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Barking dogs, freakin' loud - hearing loss?
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hollow
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#1
4th December 2010
Old 4th December 2010
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Barking dogs, freakin' loud - hearing loss?

So here's another hearing thread from me, some like them, some of you guys probably hate me because of 'em.

But I can assure you that I'm also working with music, fulltime mixing engineer and producer.

So, my girlfriends parents just bought a new dog, a little sucker. Met it for the first time today - and sitting by the dinner table the dog gave a few really loud barks.

It was those high pitched 6k fast attack barks that almost feels like a pop in your ear.

Now, I am very concerned about my hearing as some of you know and I also have a big case of hyperacusis.

But these loud barks really scared the shit outta me. Found some sources on the net saying that a dog bark is well over 100 db...

You guys have dogs, barking ones? felt any hearing problems related to it?
Or just some input...

Maybe it sounds silly, but damn, dogs can be really loud - like a pushing impulse noise.

Maybe it was the first and last time with that dog for me...
hollow
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5th December 2010
Old 5th December 2010
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No dog owners in the business?
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5th December 2010
Old 5th December 2010
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Dont know about dogs but my folks have a parrot. I can't go in the room with it or it sqwaks at the top of its lungs. I have to put my fingers in my ears just to walk through that room. You think a dog is loud and high pitched? Parrots are designed to be heard for miles at high altitude.
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5th December 2010
Old 5th December 2010
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Get your revenge with a high powered ultrasonic alarm ... ?
hollow
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5th December 2010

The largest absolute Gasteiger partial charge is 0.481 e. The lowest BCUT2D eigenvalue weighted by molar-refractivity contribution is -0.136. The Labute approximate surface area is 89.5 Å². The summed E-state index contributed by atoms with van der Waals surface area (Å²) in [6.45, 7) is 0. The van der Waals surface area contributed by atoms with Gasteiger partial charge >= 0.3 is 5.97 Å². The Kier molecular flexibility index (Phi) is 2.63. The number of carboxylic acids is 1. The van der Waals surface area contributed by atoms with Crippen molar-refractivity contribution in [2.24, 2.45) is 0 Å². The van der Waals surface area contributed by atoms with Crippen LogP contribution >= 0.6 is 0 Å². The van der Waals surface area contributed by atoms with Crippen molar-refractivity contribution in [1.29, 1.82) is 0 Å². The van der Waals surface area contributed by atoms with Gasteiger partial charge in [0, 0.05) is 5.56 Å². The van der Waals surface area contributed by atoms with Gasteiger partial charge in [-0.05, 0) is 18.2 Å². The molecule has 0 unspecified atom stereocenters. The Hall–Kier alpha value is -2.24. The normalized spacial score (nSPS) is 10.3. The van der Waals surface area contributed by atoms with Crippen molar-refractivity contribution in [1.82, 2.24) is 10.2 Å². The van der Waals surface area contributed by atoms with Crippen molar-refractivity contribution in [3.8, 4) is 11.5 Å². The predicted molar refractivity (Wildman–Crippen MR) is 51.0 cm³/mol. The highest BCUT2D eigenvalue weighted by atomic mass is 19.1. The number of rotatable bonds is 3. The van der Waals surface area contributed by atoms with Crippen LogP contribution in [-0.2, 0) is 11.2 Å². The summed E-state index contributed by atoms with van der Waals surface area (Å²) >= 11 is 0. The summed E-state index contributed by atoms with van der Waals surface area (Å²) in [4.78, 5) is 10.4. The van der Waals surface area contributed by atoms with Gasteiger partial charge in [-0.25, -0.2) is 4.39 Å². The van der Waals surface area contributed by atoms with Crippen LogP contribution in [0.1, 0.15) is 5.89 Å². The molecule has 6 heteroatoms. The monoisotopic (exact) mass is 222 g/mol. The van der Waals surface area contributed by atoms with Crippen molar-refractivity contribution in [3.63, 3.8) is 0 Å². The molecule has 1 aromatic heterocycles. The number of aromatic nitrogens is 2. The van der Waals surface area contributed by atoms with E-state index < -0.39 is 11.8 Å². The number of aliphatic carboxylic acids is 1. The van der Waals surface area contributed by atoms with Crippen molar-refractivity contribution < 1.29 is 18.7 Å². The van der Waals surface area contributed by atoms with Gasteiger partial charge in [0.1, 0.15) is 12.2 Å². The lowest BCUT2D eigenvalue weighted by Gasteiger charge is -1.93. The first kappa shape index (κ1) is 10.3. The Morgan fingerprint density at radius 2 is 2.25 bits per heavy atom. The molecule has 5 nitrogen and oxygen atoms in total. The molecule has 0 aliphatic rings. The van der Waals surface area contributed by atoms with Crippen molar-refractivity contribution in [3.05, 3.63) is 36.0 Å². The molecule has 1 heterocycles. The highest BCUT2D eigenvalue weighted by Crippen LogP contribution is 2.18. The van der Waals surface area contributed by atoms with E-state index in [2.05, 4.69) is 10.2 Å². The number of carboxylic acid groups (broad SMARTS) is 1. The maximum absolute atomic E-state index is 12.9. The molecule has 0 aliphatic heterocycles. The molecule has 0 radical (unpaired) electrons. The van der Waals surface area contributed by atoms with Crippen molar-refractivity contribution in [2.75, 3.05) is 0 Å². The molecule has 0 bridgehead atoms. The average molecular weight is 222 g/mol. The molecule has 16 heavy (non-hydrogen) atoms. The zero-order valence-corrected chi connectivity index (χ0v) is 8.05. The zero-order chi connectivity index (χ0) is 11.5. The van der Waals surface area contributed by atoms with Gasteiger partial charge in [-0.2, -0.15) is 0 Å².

Old 5th December 2010
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Yeha I can reckon that parrots can be freakin loud as well.

Any AE:s here with dogs? For sure dogs barks sometimes, noticed any problems? Or is it just my sensitivity?
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5th December 2010
Old 5th December 2010
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It's very simple: if it hurts your ears, it's not good for you. I know just how painful a very loud dog bark can be. They are short, not long continuous sounds, so your ears can handle it without being damaged, or seriously damaged, but of course if you're continuously exposed to those short sound bursts, damage is more likely. In any case, although hearing loss due to it is generally unlikely, it's always better to avoid very loud sounds.
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5th December 2010
Old 5th December 2010
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Alright, thanks for your answer,

Sadly, I think I'll have to avoid that dog...

It was a little puppy, just 14 weeks, but the bark was this high pitched fast bark,

Now I'm very sensitive to sounds in general, that's why I wanted to check with you guys - I do the dishes and vacuum cleaning with hearing protection - that's how sensitive my ears are.

I didn't know how loud a bark was so just wanted to have a little discussion. It did hurt my ears, but as I said - I'm one of those who are afraid of sounds...
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5th December 2010
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Barking dogs, freakin' loud - hearing loss?

I have 2 dogs. They bark when needed, so when somebody is too close or entering the house.
The best way to get rid of unneeded barking is to train a dog barking on command. That way you learn at the same time when to shut up.
What doesn't work is yelling: the dog thinks you are barking too.
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5th December 2010
Old 5th December 2010
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Thanks Joram,

You haven't felt any discomfort when your dogs are barking sitting next to you, if that has ever happened?
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5th December 2010
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Loud noises being painful is a sign of hearing damage.
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5th December 2010
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Okay, sounds even more comforting,

would you like to expand on that one?
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5th December 2010
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The loudest and harshest noise I have ever experienced was a freaking UPS truck pulling out of a loading dock and it's backend scraping against the concrete. Terribly loud and ****ed one of my ears for days after, which actually physically hurt. Seems to be fine now but no telling what kind of hearing loss I suffered. One of the several reasons I hate UPS.
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8th December 2010
Old 8th December 2010
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Thanks for all replys,

I really can't remember if I've reacted to dog barks like this before. Maybe it's just because I'm careful with my ears now, working with music.

I've read several sources on the net that dog barks are generally over 100 db... Which is quite loud
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8th December 2010
Old 8th December 2010
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Barking dogs, freakin' loud - hearing loss?

Quote:
Originally Posted by Shy